So, MLSE wouldn’t buy the Bills necessarily, but they’re involved as much as they can be.

        So says Cathal Kelly, Bruce Arthur, and Stephen Brunt anyway.

        • I stopped following the story when Bon Jovi’s management denied it.
          Anythings possible but there’s a lot of hurdles to overcome.

  14. This works with Toronto and Montreal in the same division (like hockey has done in recent years by placing natural rivalries in the same division, and increasing the number of times they play against each other). Relocate the Rays to Montreal. Obvious rivalry between Montreal and Toronto. Montreal also benefits huge from having Boston and New York so close by (two teams with fan bases that have shown a willingness to travel… I think we’ve all seen the Jays games where we feel outnumbered by Yanks and Sox fans). Perhaps also swap Baltimore with the Phillies or the Tigers and success is virtually guaranteed.

  15. I think Oakland has a real shot of being moved in 2016. There is no appetite to build a new park there, SF refuses to let them move to San Jose, and as people have mentioned there is really nowhere else for them to go. In fact, many cities (non-crazy, non-Georian division) are finally showing some backbone and refusing to enteratin the types of public subsidies that fueled the turn of the century building boom. So Montreal could be on the radar by default.

    A huge obstacle to a move for me is thelack of available real estate downtown for a new park. The site of the proposed Labatt Park (which was ballin’) is now condos, and its hard to see other viable spots that are central that can accomodate the footprint. But man, I hope it happens…

    • With Atlanta moving to the ‘burbs, and the kind of new economics of baseball, I don’t know that downtown is necessary/ideal. I’m not familiar at all with Montreal’s geography, but a stadium west of the city that more easily drew in Eastern Ontario/Ottawa fans might make more sense.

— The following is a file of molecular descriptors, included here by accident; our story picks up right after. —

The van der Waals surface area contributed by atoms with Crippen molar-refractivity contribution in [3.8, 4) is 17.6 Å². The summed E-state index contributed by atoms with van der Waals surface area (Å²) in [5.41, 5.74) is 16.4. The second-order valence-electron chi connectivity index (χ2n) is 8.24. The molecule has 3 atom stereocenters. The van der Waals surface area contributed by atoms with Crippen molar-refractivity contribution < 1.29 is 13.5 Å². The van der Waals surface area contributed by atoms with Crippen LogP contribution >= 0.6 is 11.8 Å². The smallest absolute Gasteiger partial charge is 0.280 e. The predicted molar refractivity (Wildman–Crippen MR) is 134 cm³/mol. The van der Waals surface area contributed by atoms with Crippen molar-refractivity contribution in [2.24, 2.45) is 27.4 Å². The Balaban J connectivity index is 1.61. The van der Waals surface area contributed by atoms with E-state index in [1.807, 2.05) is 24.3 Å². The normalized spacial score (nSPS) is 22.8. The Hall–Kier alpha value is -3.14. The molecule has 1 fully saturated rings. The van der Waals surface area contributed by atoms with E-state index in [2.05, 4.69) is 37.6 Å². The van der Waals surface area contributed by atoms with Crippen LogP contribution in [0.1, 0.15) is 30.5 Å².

• Atlanta’s decision to move away from downtown into the suburbs was widely mocked and seen as backwards. There’s a deadspin article about it that I’m too lazy to link.

        • Given how little revenue is tied to attendance, I can’t see a huge reason to mock the team for it. They’re getting a subsidized new stadium (which is stupid for the municipality, not the team), and the article you reference, I think, makes way too much of the role of attendance and turns into a fluff piece about what the author wishes was, not what is.

      • There’s a massive difference between Braves fans in Atlanta and a base of support that would get behind the Expos. Downtown Atlanta can be sketchy. People work there but bolt for Decatur at night. Downtown Montreal is one of the most densely populated, most liveable urban centres in North America. Much like Toronto, people living there don’t want to have to travel to the equivalent of Markham to watch a ballgame.

    • Given the lack of downtown real estate, Ile Ste. Helene, next to the old Expo 67 site, strikes me as pretty much perfect. Gorgeous sightlines of the city and right next to the metro.

    • MLB would never let an original 16 brand like the A’s move to Montreal where the original namesake of the A’s would be lost to the Expos. On the other hand I think a west coast city like San Jose, Portland, or dare I say it Vancouver would be a more realistic landing spot for the team. Carolina is also another strong candidate.

      • I too would have a hard time picturing the A’s in Montreal, but your point falls flat given Philadelphia’s historic connection to the franchise.

  16. Of course this would never happen, considering TSN is now going to put their support 100% behind the NBA…

    … HAHAHAHAHAHA HAHAHAHA… haha … … … … :( fuck, let’s hope there’s at least something TSN would do instead of “Primetime Goals of the Night… from Last Night!”

  17. Great KITH sketch. Smiled as soon as I read that sentence… nice one.

  18. Fuck the trades AA, keep the prospects.
    Sign Garza, Navarro, Ellis. What is that about ? 20-25 million in annual salary?
    Gotta be doable.

    Fills the glaring holes.

    Dickey, Garza, Beuhrle, Morrow and one of – Hutch/Stroman/Nolin/Jenkins/Happ/McGuire/Sanchez/Redman/Rodgers
    One of those guys should be able to step up enough to hold down the 5th spot.

  19. I think the idea of Bell buying the Rays and moving them to Montreal isn’t totally batshit insane (if Sternberg would sell, and MLB would allow it). There have been rumblings from guys like Carfado and Morosi that MLB sees Montreal as a possible fit for the Rays.